Small Parts Tray made from Contact Lens Cases

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Contact lens cases make great small parts containers. They are designed with curved ridged sides to allow easy retrieval of small slippery things. They have watertight seals, guaranteeing that your parts won’t fall out. With a bunch of cases, a little hot glue and a mounting surface, you can have a cheap, reliable, easy to use storage system.

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If you wear contacts, you know how easy it can be to end up with many more cases than you need. Every time you buy solution or get an eye exam, you get another.

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Find a scrap piece of wood or plastic of a convenient size and arrange your cases on it.

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Turn them over and put a dab of hot glue on each side, then put back in place on the board.

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When all your cases are glued on, fill with components, buttons, beads, or what-have-you. Label the caps with a permanent marker. And that’s it! Your parts are safe and sound, easy to get to and organized.

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10 thoughts on “Small Parts Tray made from Contact Lens Cases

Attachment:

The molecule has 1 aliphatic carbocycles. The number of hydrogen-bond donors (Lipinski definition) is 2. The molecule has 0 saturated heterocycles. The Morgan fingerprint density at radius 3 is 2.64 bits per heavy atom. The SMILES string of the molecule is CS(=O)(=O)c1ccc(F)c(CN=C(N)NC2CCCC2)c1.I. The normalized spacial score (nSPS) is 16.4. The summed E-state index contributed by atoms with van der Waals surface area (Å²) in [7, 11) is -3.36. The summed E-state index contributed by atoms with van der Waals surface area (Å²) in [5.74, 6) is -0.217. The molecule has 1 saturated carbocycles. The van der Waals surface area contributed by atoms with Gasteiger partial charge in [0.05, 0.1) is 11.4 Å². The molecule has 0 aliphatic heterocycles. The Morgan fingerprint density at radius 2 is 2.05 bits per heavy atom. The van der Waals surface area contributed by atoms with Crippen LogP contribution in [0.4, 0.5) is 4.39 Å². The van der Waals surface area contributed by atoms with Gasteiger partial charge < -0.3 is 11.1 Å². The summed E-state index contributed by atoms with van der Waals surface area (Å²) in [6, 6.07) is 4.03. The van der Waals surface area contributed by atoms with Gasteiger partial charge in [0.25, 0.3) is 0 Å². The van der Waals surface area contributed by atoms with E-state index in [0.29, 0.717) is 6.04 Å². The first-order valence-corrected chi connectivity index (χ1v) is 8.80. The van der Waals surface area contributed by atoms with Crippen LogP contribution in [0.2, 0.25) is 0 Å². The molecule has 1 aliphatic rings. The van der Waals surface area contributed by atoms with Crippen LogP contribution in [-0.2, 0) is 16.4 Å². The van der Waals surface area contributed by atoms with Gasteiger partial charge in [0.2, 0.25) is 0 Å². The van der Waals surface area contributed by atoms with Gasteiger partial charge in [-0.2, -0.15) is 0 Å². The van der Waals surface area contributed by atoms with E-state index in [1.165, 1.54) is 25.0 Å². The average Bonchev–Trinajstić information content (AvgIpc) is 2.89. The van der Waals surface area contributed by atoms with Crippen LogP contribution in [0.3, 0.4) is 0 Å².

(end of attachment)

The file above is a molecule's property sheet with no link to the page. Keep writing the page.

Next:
1. awesome blog…….. get a laugh from the apple pie, briliant !thumbs up for the effort ! will supprise my chef with that

  2. Not to rain on a great idea, but are these containers ESD safe? It doesn’t matter if you’re storing resistors, capacitors or other passive devices, but pretty much all semiconductor devices are static sensitive.

    1. For most components, they’re just fine. If you’re especially concerned or have especially sensitive parts, you could either mount the cases to a metal plate or you could put individual parts on anti-static foam, like the laser in the first photo.

  3. this would be cooler if you glued magnets to the back and stuck it on some steel sheet. also cut the cases in half so they individual instead of pairs.

  4. When labelling containers like these I’ve found that a piece of clear tape over the felt marker keeps the label readable for a lot longer.

  5. Oh. My. God.. this would be perfect for storing acrylic paints… mix, then dot the top of the lid with the color.. this is an awesome idea!

  6. Holy crap. I thought that as far as a storage system went, it was just all right, but for storing small amounts of acrylic paint it’s GENIUS.

  7. They’re totally awesome for storing wet media. I’ve been using a few for years to store small amounts of ink for brush and ink works, and they’re *awesome*. I don’t do acrylics yet, but IMO it’d be ideal for keeping the paint wet, and they’re so magically leak-proof….

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